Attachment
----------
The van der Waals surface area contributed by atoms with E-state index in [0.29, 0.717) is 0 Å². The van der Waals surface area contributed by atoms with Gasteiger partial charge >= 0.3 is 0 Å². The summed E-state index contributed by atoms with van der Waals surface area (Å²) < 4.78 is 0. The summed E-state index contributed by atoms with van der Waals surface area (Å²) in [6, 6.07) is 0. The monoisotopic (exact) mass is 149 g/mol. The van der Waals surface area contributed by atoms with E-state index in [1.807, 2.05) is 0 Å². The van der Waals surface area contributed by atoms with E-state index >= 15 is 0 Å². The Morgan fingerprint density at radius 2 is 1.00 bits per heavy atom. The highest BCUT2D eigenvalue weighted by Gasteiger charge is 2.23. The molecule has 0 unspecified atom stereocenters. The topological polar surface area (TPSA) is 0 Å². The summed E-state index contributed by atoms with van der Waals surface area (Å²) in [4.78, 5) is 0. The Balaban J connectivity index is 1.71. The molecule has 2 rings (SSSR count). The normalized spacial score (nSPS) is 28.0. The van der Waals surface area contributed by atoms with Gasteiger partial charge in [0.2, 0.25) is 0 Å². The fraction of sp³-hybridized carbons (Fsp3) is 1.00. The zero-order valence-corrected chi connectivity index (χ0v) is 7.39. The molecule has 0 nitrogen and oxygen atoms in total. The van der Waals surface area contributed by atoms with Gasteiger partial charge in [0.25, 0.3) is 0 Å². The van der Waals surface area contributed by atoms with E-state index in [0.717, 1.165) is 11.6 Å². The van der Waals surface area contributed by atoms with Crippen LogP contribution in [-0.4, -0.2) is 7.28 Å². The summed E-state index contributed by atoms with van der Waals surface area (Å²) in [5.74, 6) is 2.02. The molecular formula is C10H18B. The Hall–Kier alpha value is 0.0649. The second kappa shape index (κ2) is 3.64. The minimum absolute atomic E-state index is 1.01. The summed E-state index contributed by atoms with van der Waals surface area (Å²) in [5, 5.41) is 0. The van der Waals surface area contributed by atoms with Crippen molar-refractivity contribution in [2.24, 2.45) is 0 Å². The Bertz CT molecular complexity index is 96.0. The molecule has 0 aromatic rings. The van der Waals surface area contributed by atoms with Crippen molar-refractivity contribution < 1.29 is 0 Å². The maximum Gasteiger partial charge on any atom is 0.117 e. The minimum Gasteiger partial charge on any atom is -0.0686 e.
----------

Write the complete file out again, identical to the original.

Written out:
The van der Waals surface area contributed by atoms with E-state index in [0.29, 0.717) is 0 Å². The van der Waals surface area contributed by atoms with Gasteiger partial charge >= 0.3 is 0 Å². The summed E-state index contributed by atoms with van der Waals surface area (Å²) < 4.78 is 0. The summed E-state index contributed by atoms with van der Waals surface area (Å²) in [6, 6.07) is 0. The monoisotopic (exact) mass is 149 g/mol. The van der Waals surface area contributed by atoms with E-state index in [1.807, 2.05) is 0 Å². The van der Waals surface area contributed by atoms with E-state index >= 15 is 0 Å². The Morgan fingerprint density at radius 2 is 1.00 bits per heavy atom. The highest BCUT2D eigenvalue weighted by Gasteiger charge is 2.23. The molecule has 0 unspecified atom stereocenters. The topological polar surface area (TPSA) is 0 Å². The summed E-state index contributed by atoms with van der Waals surface area (Å²) in [4.78, 5) is 0. The Balaban J connectivity index is 1.71. The molecule has 2 rings (SSSR count). The normalized spacial score (nSPS) is 28.0. The van der Waals surface area contributed by atoms with Gasteiger partial charge in [0.2, 0.25) is 0 Å². The fraction of sp³-hybridized carbons (Fsp3) is 1.00. The zero-order valence-corrected chi connectivity index (χ0v) is 7.39. The molecule has 0 nitrogen and oxygen atoms in total. The van der Waals surface area contributed by atoms with Gasteiger partial charge in [0.25, 0.3) is 0 Å². The van der Waals surface area contributed by atoms with E-state index in [0.717, 1.165) is 11.6 Å². The van der Waals surface area contributed by atoms with Crippen LogP contribution in [-0.4, -0.2) is 7.28 Å². The summed E-state index contributed by atoms with van der Waals surface area (Å²) in [5.74, 6) is 2.02. The molecular formula is C10H18B. The Hall–Kier alpha value is 0.0649. The second kappa shape index (κ2) is 3.64. The minimum absolute atomic E-state index is 1.01. The summed E-state index contributed by atoms with van der Waals surface area (Å²) in [5, 5.41) is 0. The van der Waals surface area contributed by atoms with Crippen molar-refractivity contribution in [2.24, 2.45) is 0 Å². The Bertz CT molecular complexity index is 96.0. The molecule has 0 aromatic rings. The van der Waals surface area contributed by atoms with Crippen molar-refractivity contribution < 1.29 is 0 Å². The maximum Gasteiger partial charge on any atom is 0.117 e. The minimum Gasteiger partial charge on any atom is -0.0686 e.